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Teak

Tectona grandis

Family: Lamiaceae (lay-mee-AY-see-ee) (Info)
Genus: Tectona (tec-TAWN-uh) (Info)
Species: grandis (GRAN-dees) (Info)
Synonym:Jatus grandis
Synonym:Tectona theca
Synonym:Theka grandis

Category:

Trees

Water Requirements:

Average Water Needs; Water regularly; do not overwater

Sun Exposure:

Full Sun

Foliage:

Deciduous

Velvet/Fuzzy

Foliage Color:

Unknown - Tell us

Height:

over 40 ft. (12 m)

Spacing:

15-20 ft. (4.7-6 m)

20-30 ft. (6-9 m)

30-40 ft. (9-12 m)

Hardiness:

USDA Zone 10b: to 1.7 C (35 F)

Where to Grow:

Unknown - Tell us

Danger:

Unknown - Tell us

Bloom Color:

White/Near White

Bloom Characteristics:

Unknown - Tell us

Bloom Size:

Unknown - Tell us

Bloom Time:

Late Summer/Early Fall

Mid Fall

Late Fall/Early Winter

Other details:

Unknown - Tell us

Soil pH requirements:

6.1 to 6.5 (mildly acidic)

6.6 to 7.5 (neutral)

7.6 to 7.8 (mildly alkaline)

Patent Information:

Unknown - Tell us

Propagation Methods:

From semi-hardwood cuttings

From hardwood cuttings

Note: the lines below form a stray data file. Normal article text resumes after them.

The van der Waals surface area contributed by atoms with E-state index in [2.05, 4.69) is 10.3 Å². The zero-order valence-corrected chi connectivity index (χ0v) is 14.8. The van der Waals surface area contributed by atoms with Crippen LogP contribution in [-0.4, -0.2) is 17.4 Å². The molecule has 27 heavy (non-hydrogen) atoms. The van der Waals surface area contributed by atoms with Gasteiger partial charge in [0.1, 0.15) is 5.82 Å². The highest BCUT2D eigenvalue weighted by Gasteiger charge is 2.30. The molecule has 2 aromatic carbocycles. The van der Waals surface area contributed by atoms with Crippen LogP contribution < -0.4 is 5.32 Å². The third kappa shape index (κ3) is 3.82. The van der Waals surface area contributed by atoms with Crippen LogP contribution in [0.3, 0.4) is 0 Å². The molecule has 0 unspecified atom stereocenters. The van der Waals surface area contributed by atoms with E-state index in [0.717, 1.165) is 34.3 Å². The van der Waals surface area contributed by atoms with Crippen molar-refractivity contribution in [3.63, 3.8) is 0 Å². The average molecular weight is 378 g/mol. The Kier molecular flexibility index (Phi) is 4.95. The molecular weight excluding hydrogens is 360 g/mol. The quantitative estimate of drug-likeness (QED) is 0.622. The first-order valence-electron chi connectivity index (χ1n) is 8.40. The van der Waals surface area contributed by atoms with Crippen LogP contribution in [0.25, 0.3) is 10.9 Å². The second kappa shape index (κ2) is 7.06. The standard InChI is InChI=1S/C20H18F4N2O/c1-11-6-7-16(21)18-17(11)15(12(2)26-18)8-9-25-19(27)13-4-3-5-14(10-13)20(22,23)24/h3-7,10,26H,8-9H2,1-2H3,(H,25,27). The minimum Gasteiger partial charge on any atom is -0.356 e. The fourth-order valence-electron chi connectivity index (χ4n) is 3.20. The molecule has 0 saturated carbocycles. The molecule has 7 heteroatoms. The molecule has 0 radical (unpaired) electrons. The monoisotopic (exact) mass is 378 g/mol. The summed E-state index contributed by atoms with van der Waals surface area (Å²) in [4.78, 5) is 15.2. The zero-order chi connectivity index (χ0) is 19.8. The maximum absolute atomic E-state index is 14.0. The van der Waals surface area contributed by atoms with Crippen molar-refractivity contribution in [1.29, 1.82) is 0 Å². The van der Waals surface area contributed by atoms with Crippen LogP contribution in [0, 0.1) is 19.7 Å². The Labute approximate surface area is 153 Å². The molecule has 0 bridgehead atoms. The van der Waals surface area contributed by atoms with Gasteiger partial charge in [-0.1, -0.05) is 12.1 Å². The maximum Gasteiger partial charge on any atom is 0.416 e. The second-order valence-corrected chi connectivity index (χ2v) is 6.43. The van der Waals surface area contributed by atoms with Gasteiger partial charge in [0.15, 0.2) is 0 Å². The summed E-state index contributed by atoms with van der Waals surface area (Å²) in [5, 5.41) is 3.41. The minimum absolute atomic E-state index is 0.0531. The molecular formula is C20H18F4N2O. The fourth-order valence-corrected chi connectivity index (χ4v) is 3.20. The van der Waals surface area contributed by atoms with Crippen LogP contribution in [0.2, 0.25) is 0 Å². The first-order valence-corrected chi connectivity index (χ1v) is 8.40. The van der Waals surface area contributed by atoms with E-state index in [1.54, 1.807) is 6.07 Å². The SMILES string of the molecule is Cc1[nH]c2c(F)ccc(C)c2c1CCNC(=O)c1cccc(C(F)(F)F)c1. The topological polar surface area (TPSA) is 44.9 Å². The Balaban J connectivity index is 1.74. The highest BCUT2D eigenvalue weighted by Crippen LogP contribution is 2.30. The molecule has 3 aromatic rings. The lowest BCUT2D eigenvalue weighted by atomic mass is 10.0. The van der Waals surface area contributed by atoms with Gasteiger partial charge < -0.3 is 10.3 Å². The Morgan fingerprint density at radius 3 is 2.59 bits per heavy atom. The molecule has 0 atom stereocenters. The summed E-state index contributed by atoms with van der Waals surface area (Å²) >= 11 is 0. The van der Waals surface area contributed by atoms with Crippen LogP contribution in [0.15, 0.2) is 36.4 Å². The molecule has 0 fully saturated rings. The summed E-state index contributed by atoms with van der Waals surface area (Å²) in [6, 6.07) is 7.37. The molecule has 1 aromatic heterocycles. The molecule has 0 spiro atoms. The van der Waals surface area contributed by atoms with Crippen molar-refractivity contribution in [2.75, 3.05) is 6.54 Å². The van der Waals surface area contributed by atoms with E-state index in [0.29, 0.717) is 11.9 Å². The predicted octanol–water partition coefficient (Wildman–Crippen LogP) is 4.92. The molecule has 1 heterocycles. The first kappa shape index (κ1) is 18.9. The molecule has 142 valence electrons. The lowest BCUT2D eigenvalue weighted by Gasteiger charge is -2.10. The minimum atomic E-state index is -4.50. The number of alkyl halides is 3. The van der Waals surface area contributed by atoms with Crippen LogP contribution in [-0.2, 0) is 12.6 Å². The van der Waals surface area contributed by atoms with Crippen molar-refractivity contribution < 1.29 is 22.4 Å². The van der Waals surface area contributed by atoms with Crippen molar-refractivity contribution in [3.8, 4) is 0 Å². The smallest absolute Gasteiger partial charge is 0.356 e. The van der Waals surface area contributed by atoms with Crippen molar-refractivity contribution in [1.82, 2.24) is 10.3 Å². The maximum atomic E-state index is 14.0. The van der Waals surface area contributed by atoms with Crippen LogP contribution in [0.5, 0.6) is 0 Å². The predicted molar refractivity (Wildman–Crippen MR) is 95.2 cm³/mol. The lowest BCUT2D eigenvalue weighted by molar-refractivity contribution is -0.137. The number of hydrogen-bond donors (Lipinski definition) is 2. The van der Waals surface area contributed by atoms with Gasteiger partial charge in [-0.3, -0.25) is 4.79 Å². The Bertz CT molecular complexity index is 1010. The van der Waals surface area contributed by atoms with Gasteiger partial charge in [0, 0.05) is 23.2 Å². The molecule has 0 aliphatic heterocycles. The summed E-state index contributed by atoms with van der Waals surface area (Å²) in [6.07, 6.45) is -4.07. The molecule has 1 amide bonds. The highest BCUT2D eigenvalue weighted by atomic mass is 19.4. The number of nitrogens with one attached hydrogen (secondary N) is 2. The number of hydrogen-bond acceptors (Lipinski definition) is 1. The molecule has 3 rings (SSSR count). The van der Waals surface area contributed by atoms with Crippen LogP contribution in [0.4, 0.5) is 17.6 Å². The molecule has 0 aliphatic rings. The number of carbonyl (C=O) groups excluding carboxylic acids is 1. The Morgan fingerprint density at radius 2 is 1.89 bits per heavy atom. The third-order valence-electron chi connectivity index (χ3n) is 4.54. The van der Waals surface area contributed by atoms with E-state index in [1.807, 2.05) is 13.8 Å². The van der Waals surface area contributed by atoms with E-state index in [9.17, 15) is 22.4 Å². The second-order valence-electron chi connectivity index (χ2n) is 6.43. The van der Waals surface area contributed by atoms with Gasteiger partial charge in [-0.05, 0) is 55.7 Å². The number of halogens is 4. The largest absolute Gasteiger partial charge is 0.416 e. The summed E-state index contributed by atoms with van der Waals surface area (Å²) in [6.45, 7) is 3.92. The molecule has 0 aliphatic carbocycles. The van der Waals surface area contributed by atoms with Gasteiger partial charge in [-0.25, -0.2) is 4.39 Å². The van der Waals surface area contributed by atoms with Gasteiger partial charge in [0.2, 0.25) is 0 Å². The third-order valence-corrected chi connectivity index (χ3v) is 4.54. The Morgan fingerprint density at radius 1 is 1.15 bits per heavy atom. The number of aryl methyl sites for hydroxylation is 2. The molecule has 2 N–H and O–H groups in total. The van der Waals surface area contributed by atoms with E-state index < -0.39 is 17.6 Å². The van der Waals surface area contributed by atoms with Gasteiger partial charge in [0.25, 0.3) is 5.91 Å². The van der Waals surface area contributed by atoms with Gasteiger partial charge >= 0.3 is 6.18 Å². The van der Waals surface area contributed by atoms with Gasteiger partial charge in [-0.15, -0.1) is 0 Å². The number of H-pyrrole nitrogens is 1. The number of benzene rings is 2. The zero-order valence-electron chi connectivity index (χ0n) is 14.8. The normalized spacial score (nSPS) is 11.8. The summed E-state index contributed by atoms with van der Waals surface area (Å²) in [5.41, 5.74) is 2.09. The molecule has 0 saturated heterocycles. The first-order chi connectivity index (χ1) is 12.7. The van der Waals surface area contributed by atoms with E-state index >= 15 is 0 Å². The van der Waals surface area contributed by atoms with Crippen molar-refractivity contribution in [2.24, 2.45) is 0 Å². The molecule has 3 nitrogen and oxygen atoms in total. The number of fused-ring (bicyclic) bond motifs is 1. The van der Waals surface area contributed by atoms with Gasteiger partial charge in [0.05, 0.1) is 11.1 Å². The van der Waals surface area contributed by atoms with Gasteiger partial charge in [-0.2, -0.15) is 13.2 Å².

From seed; direct sow outdoors in fall

Scarify seed before sowing

By grafting

By budding

Seed Collecting:

Unknown - Tell us

Regional

This plant has been said to grow in the following regions:

Kurtistown, Hawaii

Gardeners' Notes:

1
positive
1
neutral
0
negatives
RatingContent
Positive

On Oct 4, 2006, nalin1 from New Delhi,
India (Zone 10a) wrote:

My earliest memories of tall teak trees are as a student at boarding school in the foothills of the Himalayas--the Shivalik range, where teak forests on the hillsides were a common sight. At that time I remember thinking that the trees were not a pretty sight and today also I don't find them attractive. The leaves are coarse and card paper stiff, and the overall appearance of the tree is kind of scraggly looking even when it has leaves. A large tree it seems to be out of place in a residential garden setting--it is more at home as a roadside tree. At the same time, some people consider it an ornamental tree for gardens.

However, despite its slow growth and overall unattractive appearance of the tree, it is one of the most prized woods for fine furniture, decorative veneers... read more

Neutral

On Jul 17, 2006, Dinu from Mysore,
India (Zone 10a) wrote:

It grows easily without much care. Reasonably fast grower. But if it is grown for its timber, it will take about 20 years for it to reach a 'harvesting' stage. Leaves are huge and provides good shade. Wood is preferred in construction work etc., for its amazing property of keeping termites away. The oil in the wood is the key. Once the oil dries out - it takes many many years - then it will become liable for termite attack.

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